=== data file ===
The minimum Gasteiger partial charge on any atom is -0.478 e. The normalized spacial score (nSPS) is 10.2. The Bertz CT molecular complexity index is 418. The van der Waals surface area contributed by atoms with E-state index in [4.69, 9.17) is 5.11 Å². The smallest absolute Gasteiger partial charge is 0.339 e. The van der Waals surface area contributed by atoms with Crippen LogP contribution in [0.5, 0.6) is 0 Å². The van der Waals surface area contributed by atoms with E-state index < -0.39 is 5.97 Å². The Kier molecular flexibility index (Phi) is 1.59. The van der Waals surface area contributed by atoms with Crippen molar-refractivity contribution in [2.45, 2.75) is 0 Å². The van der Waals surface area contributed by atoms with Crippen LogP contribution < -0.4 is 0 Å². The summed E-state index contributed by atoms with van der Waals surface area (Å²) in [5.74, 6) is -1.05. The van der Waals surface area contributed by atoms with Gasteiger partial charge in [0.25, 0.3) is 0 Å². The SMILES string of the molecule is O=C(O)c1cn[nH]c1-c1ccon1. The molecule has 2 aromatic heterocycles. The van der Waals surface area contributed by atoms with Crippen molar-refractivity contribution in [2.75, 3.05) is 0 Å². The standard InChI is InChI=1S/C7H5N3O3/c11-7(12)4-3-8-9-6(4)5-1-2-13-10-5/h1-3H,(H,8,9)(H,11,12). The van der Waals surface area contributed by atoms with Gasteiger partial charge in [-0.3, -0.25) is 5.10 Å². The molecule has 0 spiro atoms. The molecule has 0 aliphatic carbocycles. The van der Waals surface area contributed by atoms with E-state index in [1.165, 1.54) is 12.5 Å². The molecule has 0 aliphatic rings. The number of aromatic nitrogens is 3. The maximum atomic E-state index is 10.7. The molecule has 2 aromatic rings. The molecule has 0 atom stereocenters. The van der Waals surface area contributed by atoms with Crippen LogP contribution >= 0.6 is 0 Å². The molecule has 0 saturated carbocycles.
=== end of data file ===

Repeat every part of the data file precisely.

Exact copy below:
The minimum Gasteiger partial charge on any atom is -0.478 e. The normalized spacial score (nSPS) is 10.2. The Bertz CT molecular complexity index is 418. The van der Waals surface area contributed by atoms with E-state index in [4.69, 9.17) is 5.11 Å². The smallest absolute Gasteiger partial charge is 0.339 e. The van der Waals surface area contributed by atoms with Crippen LogP contribution in [0.5, 0.6) is 0 Å². The van der Waals surface area contributed by atoms with E-state index < -0.39 is 5.97 Å². The Kier molecular flexibility index (Phi) is 1.59. The van der Waals surface area contributed by atoms with Crippen molar-refractivity contribution in [2.45, 2.75) is 0 Å². The van der Waals surface area contributed by atoms with Crippen LogP contribution < -0.4 is 0 Å². The summed E-state index contributed by atoms with van der Waals surface area (Å²) in [5.74, 6) is -1.05. The van der Waals surface area contributed by atoms with Gasteiger partial charge in [0.25, 0.3) is 0 Å². The SMILES string of the molecule is O=C(O)c1cn[nH]c1-c1ccon1. The molecule has 2 aromatic heterocycles. The van der Waals surface area contributed by atoms with Crippen molar-refractivity contribution in [2.75, 3.05) is 0 Å². The standard InChI is InChI=1S/C7H5N3O3/c11-7(12)4-3-8-9-6(4)5-1-2-13-10-5/h1-3H,(H,8,9)(H,11,12). The van der Waals surface area contributed by atoms with Gasteiger partial charge in [-0.3, -0.25) is 5.10 Å². The molecule has 0 spiro atoms. The molecule has 0 aliphatic carbocycles. The van der Waals surface area contributed by atoms with E-state index in [1.165, 1.54) is 12.5 Å². The molecule has 0 aliphatic rings. The number of aromatic nitrogens is 3. The maximum atomic E-state index is 10.7. The molecule has 2 aromatic rings. The molecule has 0 atom stereocenters. The van der Waals surface area contributed by atoms with Crippen LogP contribution >= 0.6 is 0 Å². The molecule has 0 saturated carbocycles.